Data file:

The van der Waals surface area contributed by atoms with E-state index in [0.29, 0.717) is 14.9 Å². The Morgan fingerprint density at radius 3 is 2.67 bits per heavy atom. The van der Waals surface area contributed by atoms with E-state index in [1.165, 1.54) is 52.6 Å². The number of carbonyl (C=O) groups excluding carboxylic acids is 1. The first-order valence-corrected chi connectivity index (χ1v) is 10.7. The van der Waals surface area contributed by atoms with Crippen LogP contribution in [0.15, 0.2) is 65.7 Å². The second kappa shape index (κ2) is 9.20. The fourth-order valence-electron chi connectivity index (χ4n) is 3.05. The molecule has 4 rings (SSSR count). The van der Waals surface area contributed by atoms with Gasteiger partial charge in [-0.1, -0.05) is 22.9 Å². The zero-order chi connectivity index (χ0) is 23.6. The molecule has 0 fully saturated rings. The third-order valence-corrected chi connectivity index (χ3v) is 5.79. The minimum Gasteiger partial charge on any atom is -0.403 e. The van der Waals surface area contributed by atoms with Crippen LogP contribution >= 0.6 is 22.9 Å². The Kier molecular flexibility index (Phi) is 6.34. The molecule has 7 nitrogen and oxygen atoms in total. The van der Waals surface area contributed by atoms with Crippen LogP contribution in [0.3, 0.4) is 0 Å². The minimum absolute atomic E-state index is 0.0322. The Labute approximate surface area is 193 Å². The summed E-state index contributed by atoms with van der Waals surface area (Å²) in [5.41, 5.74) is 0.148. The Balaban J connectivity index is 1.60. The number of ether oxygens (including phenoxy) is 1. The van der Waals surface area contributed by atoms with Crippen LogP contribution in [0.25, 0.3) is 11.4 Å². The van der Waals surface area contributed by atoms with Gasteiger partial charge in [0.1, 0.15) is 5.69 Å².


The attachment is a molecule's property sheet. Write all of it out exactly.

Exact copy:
The van der Waals surface area contributed by atoms with E-state index in [0.29, 0.717) is 14.9 Å². The Morgan fingerprint density at radius 3 is 2.67 bits per heavy atom. The van der Waals surface area contributed by atoms with E-state index in [1.165, 1.54) is 52.6 Å². The number of carbonyl (C=O) groups excluding carboxylic acids is 1. The first-order valence-corrected chi connectivity index (χ1v) is 10.7. The van der Waals surface area contributed by atoms with Crippen LogP contribution in [0.15, 0.2) is 65.7 Å². The second kappa shape index (κ2) is 9.20. The fourth-order valence-electron chi connectivity index (χ4n) is 3.05. The molecule has 4 rings (SSSR count). The van der Waals surface area contributed by atoms with Gasteiger partial charge in [-0.1, -0.05) is 22.9 Å². The zero-order chi connectivity index (χ0) is 23.6. The molecule has 0 fully saturated rings. The third-order valence-corrected chi connectivity index (χ3v) is 5.79. The minimum Gasteiger partial charge on any atom is -0.403 e. The van der Waals surface area contributed by atoms with Crippen LogP contribution >= 0.6 is 22.9 Å². The Kier molecular flexibility index (Phi) is 6.34. The molecule has 7 nitrogen and oxygen atoms in total. The van der Waals surface area contributed by atoms with Crippen LogP contribution in [0.3, 0.4) is 0 Å². The minimum absolute atomic E-state index is 0.0322. The Labute approximate surface area is 193 Å². The summed E-state index contributed by atoms with van der Waals surface area (Å²) in [5.41, 5.74) is 0.148. The Balaban J connectivity index is 1.60. The number of ether oxygens (including phenoxy) is 1. The van der Waals surface area contributed by atoms with Crippen LogP contribution in [0.25, 0.3) is 11.4 Å². The van der Waals surface area contributed by atoms with Gasteiger partial charge in [0.1, 0.15) is 5.69 Å².